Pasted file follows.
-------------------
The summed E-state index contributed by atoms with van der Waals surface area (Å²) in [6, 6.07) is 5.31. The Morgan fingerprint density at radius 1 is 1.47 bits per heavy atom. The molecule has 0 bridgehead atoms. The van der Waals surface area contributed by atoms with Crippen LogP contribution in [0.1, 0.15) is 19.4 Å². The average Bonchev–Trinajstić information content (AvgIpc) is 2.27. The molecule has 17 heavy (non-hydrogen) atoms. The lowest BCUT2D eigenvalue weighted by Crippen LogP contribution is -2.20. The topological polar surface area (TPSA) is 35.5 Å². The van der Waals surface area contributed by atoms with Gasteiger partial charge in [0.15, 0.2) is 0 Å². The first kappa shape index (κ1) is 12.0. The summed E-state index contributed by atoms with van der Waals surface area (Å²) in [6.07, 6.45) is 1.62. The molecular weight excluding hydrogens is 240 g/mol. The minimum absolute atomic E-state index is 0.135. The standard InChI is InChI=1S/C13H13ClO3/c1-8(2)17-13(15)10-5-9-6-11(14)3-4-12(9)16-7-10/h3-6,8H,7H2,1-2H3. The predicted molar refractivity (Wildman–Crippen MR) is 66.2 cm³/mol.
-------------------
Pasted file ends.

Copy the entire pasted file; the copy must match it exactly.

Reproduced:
The summed E-state index contributed by atoms with van der Waals surface area (Å²) in [6, 6.07) is 5.31. The Morgan fingerprint density at radius 1 is 1.47 bits per heavy atom. The molecule has 0 bridgehead atoms. The van der Waals surface area contributed by atoms with Crippen LogP contribution in [0.1, 0.15) is 19.4 Å². The average Bonchev–Trinajstić information content (AvgIpc) is 2.27. The molecule has 17 heavy (non-hydrogen) atoms. The lowest BCUT2D eigenvalue weighted by Crippen LogP contribution is -2.20. The topological polar surface area (TPSA) is 35.5 Å². The van der Waals surface area contributed by atoms with Gasteiger partial charge in [0.15, 0.2) is 0 Å². The first kappa shape index (κ1) is 12.0. The summed E-state index contributed by atoms with van der Waals surface area (Å²) in [6.07, 6.45) is 1.62. The molecular weight excluding hydrogens is 240 g/mol. The minimum absolute atomic E-state index is 0.135. The standard InChI is InChI=1S/C13H13ClO3/c1-8(2)17-13(15)10-5-9-6-11(14)3-4-12(9)16-7-10/h3-6,8H,7H2,1-2H3. The predicted molar refractivity (Wildman–Crippen MR) is 66.2 cm³/mol.